HBO’s “Game of Thrones” is well known for the gore and action that is packed together into every scene, inducing massive adrenaline rushes as well as showcasing colorful imagery. Created as an adaption of George R. R. Martin’s book series “Game of Thrones” in 2010, the show explores the civil war among the noble houses for the Iron Throne of the Seven Kingdoms while also noting the impending threat of the people and creatures of the North.
One of the most unique parts of “Game of Thrones” is the spoken language, namely the Dothraki and Valyrian languages that are often associated with Daenerys Targaryen and her late husband, Drogo. What most people do not know is that the Dothraki and Valyrian languages are actually fully constructed languages consisting of extensive vocabulary and working grammar.
On Nov. 3, 2015, Wellesley College gave a warm welcome to David J. Peterson, the mastermind behind creating the Dothraki and Valyrian language, with a full house and multiple snaps. An alumnus from UC Berkeley and UC San Diego, Peterson has been constructing languages for multiple films and TV shows such as “Thor: The Dark Age” and “Defiance”. His passion for linguistics stems from his fascination with languages itself, notably the sounds produced by either solely the lips, the tip of the tongue or the back of the throat.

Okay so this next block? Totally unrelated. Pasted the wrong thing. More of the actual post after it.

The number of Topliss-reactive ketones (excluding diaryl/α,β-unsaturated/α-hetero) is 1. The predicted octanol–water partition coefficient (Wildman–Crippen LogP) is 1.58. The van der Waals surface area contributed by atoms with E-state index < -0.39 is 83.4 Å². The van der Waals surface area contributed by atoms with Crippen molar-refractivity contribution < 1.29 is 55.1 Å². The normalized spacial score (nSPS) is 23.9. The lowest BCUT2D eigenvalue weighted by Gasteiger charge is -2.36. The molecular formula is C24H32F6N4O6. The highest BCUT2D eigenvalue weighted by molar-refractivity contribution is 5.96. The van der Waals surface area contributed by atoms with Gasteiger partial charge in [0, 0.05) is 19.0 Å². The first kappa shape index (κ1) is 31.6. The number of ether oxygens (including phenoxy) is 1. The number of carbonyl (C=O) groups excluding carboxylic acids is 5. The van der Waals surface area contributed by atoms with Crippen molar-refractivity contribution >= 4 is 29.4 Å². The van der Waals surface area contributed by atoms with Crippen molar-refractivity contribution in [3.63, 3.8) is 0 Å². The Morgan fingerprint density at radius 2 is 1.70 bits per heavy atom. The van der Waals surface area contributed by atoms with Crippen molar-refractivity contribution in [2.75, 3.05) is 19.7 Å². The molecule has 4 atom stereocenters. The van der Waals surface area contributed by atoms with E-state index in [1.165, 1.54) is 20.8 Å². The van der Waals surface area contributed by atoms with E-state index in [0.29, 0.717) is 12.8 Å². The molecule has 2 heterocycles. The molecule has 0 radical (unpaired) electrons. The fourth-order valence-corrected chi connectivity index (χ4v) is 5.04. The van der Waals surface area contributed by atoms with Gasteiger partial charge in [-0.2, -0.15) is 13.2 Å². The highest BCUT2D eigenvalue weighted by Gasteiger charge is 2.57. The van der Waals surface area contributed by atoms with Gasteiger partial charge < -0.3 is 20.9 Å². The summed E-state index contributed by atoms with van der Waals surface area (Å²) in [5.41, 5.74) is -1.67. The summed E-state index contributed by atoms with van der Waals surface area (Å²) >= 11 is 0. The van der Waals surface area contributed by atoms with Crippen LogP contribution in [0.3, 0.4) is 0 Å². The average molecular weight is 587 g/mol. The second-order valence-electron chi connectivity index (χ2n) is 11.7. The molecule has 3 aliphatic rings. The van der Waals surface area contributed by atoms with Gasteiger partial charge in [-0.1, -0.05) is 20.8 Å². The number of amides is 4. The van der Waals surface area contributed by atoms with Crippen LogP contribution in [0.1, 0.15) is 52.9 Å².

In his talk, Peterson introduces several basic concepts behind languages: sounds, words, evolution and the written word. In terms of sounds, he presented a table of different sounds that the human mouth can pronounce in letters. In the example of Dothraki, the top left corner of the letter chart was missing, indicating that the Dothraki language does not pronounce the p/b sound in words. Peterson then proceeded to present the procedure for sounds, which is: define your sound set, define your syllable shape and define your word shape. Overall, sounds are the basis for how the words and symbols of a language must be set in order for the language to become structurally sound.
Near the end of his talk about the evolution of language, he explored this evolution starting with two words: night and knight. In the beginning of time, night had been nixt while knight had been knixt. Though the spelling is similar, the pronunciation of the two words is slightly different as the “k” in knixt is pronounced rather than ignored. But as time passed by, the two words underwent multiple changes to become two words that are spelled differently yet pronounced the same.
He then explained that evolution of language relates to the Dothraki language. Daenerys Targaryen’s nickname evolves from the Dothrakian word for woman, which is “yasi.” As “khal” translates to chieftain, the female khal would be “khalyasi,” and through time, “khalyasi” evolved to “Khaleesi.”
With that Peterson closed with the observation of the different ways to use language to express something. With an excited “Here we go!”, he flipped through his slides stating the various methods to state “Valar Tuerkis” aka “All men must twerk.”